Dr. H. D. Norman is CDCB Technical Advisor and Industry Liaison, Dr. Paul VanRaden is ARS Research Geneticist (Animals), and Dr. George Wiggans is CDCB Technical Advisor.

Animals’ genetic “proofs” will look markedly different with the April 7 genetic evaluations, as it’s time for the every-five-year base change.

The genetic bases to which (most) dairy traits are expressed in the United States have been updated every five years since 1980. Milking cows born in 2015 define the new genetic base, and their Predicted Transmitting Abilities (PTAs) have now been set back to zero as the baseline.

Because gains were made for most traits over the past five years, most PTAs will be lowered to reflect this genetic gain. The most important traits (all lifetime merit indexes) showed genetic improvement in all breeds, with the largest gains for Holsteins, Jerseys, and Ayrshires. The expected differences in Net Merit and other indexes calculated by CDCB are shown in the table below.

Expected differences for all traits can be found on the CDCB website.

Key points include:

  • Genetic gains were made in all three yield traits (milk, fat, protein) for all breeds. Gains were particularly impressive for Holsteins and Jerseys; the base change will reduce PTA milk for these breeds by about 492 and 524 pounds, respectively.
  • PTAs for fat and protein will be adjusted down by about 18 to 25 pounds.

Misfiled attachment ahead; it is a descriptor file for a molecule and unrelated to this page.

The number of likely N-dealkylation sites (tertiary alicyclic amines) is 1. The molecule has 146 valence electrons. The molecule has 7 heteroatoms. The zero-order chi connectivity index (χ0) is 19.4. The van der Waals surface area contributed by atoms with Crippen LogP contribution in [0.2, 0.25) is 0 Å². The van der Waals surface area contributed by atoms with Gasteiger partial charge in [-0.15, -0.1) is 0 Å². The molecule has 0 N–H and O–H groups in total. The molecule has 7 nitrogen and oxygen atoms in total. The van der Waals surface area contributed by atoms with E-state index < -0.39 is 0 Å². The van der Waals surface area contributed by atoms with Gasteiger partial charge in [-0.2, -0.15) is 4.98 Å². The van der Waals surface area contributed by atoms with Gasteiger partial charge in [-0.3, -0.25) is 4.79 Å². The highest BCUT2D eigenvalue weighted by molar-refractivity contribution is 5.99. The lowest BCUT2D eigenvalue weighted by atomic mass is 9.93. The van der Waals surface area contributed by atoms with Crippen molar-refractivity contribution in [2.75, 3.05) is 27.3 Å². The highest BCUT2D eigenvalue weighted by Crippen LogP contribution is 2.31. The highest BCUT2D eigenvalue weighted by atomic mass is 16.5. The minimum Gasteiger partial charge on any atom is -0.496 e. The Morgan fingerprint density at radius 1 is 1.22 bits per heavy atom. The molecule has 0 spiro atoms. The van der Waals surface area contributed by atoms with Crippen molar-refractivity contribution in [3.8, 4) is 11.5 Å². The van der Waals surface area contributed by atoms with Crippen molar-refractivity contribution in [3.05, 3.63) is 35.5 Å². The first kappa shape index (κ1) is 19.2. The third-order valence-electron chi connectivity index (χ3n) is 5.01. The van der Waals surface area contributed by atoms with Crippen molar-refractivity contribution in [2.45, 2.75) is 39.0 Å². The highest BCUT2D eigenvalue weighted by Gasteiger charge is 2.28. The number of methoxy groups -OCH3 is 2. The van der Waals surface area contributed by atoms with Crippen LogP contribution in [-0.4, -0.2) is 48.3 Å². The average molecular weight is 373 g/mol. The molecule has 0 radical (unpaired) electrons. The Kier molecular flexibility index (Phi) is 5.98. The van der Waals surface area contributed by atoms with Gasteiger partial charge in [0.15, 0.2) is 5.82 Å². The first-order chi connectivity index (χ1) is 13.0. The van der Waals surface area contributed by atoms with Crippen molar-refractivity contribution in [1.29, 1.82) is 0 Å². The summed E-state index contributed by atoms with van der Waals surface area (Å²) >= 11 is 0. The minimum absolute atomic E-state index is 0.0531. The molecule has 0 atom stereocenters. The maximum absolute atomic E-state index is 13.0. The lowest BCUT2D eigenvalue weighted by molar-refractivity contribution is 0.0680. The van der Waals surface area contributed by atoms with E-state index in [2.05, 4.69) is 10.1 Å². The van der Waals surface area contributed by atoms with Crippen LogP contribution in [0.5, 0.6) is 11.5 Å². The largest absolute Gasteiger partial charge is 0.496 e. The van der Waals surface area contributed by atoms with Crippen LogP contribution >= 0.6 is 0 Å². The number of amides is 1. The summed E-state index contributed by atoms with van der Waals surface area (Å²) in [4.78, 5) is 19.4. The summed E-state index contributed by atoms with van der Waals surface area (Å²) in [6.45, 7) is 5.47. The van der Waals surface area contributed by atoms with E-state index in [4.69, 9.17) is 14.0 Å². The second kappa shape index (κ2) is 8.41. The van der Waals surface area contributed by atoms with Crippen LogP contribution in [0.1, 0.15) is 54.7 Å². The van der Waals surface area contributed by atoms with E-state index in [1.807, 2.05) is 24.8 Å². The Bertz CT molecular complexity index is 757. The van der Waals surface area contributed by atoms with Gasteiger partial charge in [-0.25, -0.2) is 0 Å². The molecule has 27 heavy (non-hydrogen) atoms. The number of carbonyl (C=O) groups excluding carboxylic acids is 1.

• PTAs for productive life will be reduced by about 0.6 to 1.9 months for Guernseys, Holsteins, Jerseys, and Milking Shorthorn due to improving their genetic capacity for longer life.
  • PTAs for cow livability, launched in August 2016, improved for three of the six breeds (0.74 for Holsteins).
  • Unfortunately, many of the fertility traits showed unfavorable changes over the five years; only Holsteins improved for all three fertility traits.
  • Resistance against disease in Holsteins improved for five of the six traits.

Impact of genomics
The genomic revolution initiated in 2008 increased the rate of genetic improvement, primarily due to a reduced generation interval. A small portion of genomic benefits would have been revealed in the previous base change for cows born in 2010, but the current update reflects all the benefits of genomics achieved from 2010 to 2015. Especially impressive are the benefits in productive life for Holsteins and Jerseys.

The bottom line
This is a good time to consider adopting genetic selection strategies that eliminate any complacency of decisions between base changes. For example, if selection is based on standards like percentiles (recalculated every run) or by simply selecting top-ranked bulls on an economic index of choice, forward progress will occur.

Advocates for improving sustainability and eliminating world hunger should be amazed to see the improved productivity of U.S. dairy. Greenhouse gases are being reduced per unit of product because of greater production per animal, and the animals’ appearance and health continues to improve.

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(c) Hoard's Dairyman Intel 2020
April 6, 2020
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